What is Dirty Cow
CVE-2016-5195 is a bug in the Copy On Write mechanism of the Kernel. Any user or user owned process can gain write access to memory mappings which should be read only for the end user. This allows them to interact with otherwise root only files. Should you worry about it? YES. you should jpatch your system(s) right away!
Who found CVE-2016-5195?
Who cares? ITS BAD PATCH NOW!! ok just kidding, security researcher Phil Oester was the first one to publically release info about this exploit. He found it via a http packet capture setup.
Is this related to SSL / OpenSSL?
No, unlike heartbleed, poodle etc this is not related to SSL.
Where can I get some official info about this exploit?
How to find out if I am affected?
Ubuntu / Debian
type as root or with sudo
sample outputs :
4.4.13-1-pve #1 SMP Tue Jun 28 10:16:33 CEST 2016
2.6.32-openvz-042stab104.1-amd64 #1 SMP Thu Jan 29 13:06:16 MSK 2015
4.4.0-42-generic #62-Ubuntu SMP Fri Oct 7 23:11:45 UTC 2016
3.16.0-4-amd64 #1 SMP Debian 3.16.36-1+deb8u2 (2016-10-19)
List of kernel numbers which need to be updated.
- 4.8.0-26.28 for Ubuntu 16.10
- 4.4.0-45.66 for Ubuntu 16.04 LTS
- 3.13.0-100.147 for Ubuntu 14.04 LTS
- 3.2.0-113.155 for Ubuntu 12.04 LTS
- 3.16.36-1+deb8u2 for Debian 8
- 3.2.82-1 for Debian 7
- 4.7.8-1 for Debian unstable
Redhat / Centos / Fedora
wget the test file directly from redhat access :
CHmod +x rh-cve-2016-5195_1.sh
If you are vulnerable you will get a result such as :
Your kernel is X.X.X.X.X.x86_64 which IS vulnerable.
Red Hat recommends that you update your kernel. Alternatively, you can apply partial mitigation described at https://access.redhat.com/security/vulnerabilities/2706661 .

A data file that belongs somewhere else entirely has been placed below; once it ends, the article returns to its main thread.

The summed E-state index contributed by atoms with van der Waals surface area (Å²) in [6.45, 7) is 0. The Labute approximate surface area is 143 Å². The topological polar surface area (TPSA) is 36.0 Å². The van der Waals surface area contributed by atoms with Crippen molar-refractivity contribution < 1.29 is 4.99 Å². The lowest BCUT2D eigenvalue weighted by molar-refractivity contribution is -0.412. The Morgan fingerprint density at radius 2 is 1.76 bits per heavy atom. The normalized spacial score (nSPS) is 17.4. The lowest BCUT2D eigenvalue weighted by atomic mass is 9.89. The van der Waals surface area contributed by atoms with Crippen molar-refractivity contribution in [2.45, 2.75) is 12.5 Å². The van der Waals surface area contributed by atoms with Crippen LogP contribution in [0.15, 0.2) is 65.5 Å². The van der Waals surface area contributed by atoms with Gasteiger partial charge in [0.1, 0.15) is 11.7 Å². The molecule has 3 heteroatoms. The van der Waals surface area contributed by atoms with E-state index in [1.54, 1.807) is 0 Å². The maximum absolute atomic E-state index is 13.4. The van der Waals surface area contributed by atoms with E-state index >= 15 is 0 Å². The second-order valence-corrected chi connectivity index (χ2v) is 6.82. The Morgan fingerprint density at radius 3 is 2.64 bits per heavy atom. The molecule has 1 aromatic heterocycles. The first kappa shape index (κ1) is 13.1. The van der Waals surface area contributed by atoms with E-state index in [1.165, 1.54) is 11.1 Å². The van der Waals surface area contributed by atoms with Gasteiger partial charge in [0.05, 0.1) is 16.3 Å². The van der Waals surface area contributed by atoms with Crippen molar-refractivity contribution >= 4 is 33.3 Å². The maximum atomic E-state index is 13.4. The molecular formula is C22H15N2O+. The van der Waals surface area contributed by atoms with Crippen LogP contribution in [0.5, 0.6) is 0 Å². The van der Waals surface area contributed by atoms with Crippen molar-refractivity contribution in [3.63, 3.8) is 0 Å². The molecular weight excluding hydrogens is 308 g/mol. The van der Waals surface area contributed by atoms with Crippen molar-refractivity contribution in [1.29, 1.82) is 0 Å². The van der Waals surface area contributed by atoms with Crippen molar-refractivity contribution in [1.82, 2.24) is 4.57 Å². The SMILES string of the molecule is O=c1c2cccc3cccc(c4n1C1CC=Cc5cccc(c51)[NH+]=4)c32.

update your kernel and reboot.
How do I upgrade my kernel?
Debian: sudo apt-get update && sudo apt-get dist-upgrade
Redhat: sudo yum update kernel
now sudo reboot and you are in happy land. if you are paranoid like me just run uname -rv again and test.
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Original and new git commit messages to Linux Kernel regarding this exploit :
Author: Linus Torvalds <firstname.lastname@example.org>
Date: Mon Aug 1 11:14:49 2005 -0700
Fix get_user_pages() race for write access
There’s no real guarantee that handle_mm_fault() will always be able to
break a COW situation – if an update from another thread ends up
modifying the page table some way, handle_mm_fault() may end up
requiring us to re-try the operation.
That’s normally fine, but get_user_pages() ended up re-trying it as a
read, and thus a write access could in theory end up losing the dirty
bit or be done on a page that had not been properly COW’ed.
This makes get_user_pages() always retry write accesses as write
accesses by making “follow_page()” require that a writable follow has
the dirty bit set. That simplifies the code and solves the race: if the
COW break fails for some reason, we’ll just loop around and try again.
Author: Linus Torvalds <email@example.com>
Date: Thu Oct 13 20:07:36 2016 GMT
This is an ancient bug that was actually attempted to be fixed once
(badly) by me eleven years ago in commit 4ceb5db9757a (“Fix
get_user_pages() race for write access”) but that was then undone due to
problems on s390 by commit f33ea7f404e5 (“fix get_user_pages bug”).
In the meantime, the s390 situation has long been fixed, and we can now
fix it by checking the pte_dirty() bit properly (and do it better). The
s390 dirty bit was implemented in abf09bed3cce (“s390/mm: implement
software dirty bits”) which made it into v3.9. Earlier kernels will
have to look at the page state itself.
Also, the VM has become more scalable, and what used a purely
theoretical race back then has become easier to trigger.
To fix it, we introduce a new internal FOLL_COW flag to mark the “yes,
we already did a COW” rather than play racy games with FOLL_WRITE that
is very fundamental, and then use the pte dirty flag to validate that
the FOLL_COW flag is still valid.